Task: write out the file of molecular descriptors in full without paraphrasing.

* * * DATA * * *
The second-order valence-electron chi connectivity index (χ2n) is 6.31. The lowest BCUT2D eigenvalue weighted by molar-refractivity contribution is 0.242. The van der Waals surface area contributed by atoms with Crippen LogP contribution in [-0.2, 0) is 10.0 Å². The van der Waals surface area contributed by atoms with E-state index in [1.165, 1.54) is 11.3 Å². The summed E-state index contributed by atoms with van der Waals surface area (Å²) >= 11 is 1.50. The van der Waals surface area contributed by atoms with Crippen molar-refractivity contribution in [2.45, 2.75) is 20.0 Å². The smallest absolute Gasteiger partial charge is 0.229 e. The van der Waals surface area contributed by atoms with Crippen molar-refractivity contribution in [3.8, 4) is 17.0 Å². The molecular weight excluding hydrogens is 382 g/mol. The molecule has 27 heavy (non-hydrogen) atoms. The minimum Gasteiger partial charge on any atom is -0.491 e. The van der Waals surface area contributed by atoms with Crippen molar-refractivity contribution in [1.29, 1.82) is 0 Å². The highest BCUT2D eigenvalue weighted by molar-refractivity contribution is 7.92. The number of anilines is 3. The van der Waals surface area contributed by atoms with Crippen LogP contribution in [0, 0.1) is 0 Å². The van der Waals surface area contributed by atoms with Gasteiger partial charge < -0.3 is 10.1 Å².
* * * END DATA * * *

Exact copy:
The second-order valence-electron chi connectivity index (χ2n) is 6.31. The lowest BCUT2D eigenvalue weighted by molar-refractivity contribution is 0.242. The van der Waals surface area contributed by atoms with Crippen LogP contribution in [-0.2, 0) is 10.0 Å². The van der Waals surface area contributed by atoms with E-state index in [1.165, 1.54) is 11.3 Å². The summed E-state index contributed by atoms with van der Waals surface area (Å²) >= 11 is 1.50. The van der Waals surface area contributed by atoms with Crippen molar-refractivity contribution in [2.45, 2.75) is 20.0 Å². The smallest absolute Gasteiger partial charge is 0.229 e. The van der Waals surface area contributed by atoms with Crippen molar-refractivity contribution in [3.8, 4) is 17.0 Å². The molecular weight excluding hydrogens is 382 g/mol. The molecule has 27 heavy (non-hydrogen) atoms. The minimum Gasteiger partial charge on any atom is -0.491 e. The van der Waals surface area contributed by atoms with Crippen molar-refractivity contribution in [1.29, 1.82) is 0 Å². The highest BCUT2D eigenvalue weighted by molar-refractivity contribution is 7.92. The number of anilines is 3. The van der Waals surface area contributed by atoms with Crippen LogP contribution in [0, 0.1) is 0 Å². The van der Waals surface area contributed by atoms with Gasteiger partial charge < -0.3 is 10.1 Å².